“DAMN.” deviates from his earlier releases with its lack of a clear story, or strong concept connecting the songs. His first major release, “good kid, m.A.A.d city,” told a coming-of-age tale in the span of one day in the rapper’s hometown of Compton. Kendrick’s next project, “To Pimp a Butterfly,” saw the rapper pen a note to Tupac as he learned to accept and love himself. With last Friday’s album, there are still threads that tie the album together throughout its stark and sonically diverse runtime.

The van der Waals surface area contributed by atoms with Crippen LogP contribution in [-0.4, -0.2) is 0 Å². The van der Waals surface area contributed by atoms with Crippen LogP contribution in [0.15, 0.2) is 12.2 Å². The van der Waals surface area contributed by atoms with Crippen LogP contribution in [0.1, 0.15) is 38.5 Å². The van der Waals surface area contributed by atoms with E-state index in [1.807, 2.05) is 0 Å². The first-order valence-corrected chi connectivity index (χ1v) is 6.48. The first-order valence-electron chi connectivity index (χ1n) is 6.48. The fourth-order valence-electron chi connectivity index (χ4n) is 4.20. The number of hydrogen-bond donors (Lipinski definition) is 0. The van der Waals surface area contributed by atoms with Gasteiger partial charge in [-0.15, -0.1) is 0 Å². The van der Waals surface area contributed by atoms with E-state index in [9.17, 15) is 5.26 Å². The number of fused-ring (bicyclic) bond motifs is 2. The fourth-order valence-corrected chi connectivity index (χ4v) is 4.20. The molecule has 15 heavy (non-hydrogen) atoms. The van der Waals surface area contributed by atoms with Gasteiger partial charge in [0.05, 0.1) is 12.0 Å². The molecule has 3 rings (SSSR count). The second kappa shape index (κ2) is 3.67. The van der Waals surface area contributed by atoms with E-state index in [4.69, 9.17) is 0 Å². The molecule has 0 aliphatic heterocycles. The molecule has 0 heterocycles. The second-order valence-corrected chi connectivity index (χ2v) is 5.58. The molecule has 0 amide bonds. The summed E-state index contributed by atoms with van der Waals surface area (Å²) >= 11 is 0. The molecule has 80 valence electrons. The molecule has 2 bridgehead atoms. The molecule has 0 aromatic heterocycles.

Kendrick’s relationship to his past is a major idea throughout the album, and his father is referenced, or speaking directly, numerous times. This is first addressed on the biggest, most bad-ass song of the project, “DNA.” Here, Kendrick raps about both “royalty” and “evil” that he inherited from his ancestors, and this duality appears at many points on the album. At about the halfway point in the song, the beat switches and pure mayhem ensues, courtesy of Mike Will Made-It. This second beat on “DNA” could be the soundtrack to a huge street fight, riot, or stampede, and should not be played within fifty feet of Ron Artest. The album’s strongest song, “Duckworth,” bookends the project with a story about the varying paths Kendrick’s life could have taken if circumstances in his past had changed. This song is a story about the rapper’s two father figures; his actual father and his label head Top Dawg, and ends the album with a fantastic philosophical mic-drop. I would compare “DUCKWORTH.” to “Sing About Me, I’m Dying of Thirst,” the show-stopper on 2012’s “good kid, m.A.A.d city,” because they are both the high-points of their respective albums, and tell personal stories about the unexpected consequences of Kendrick’s music.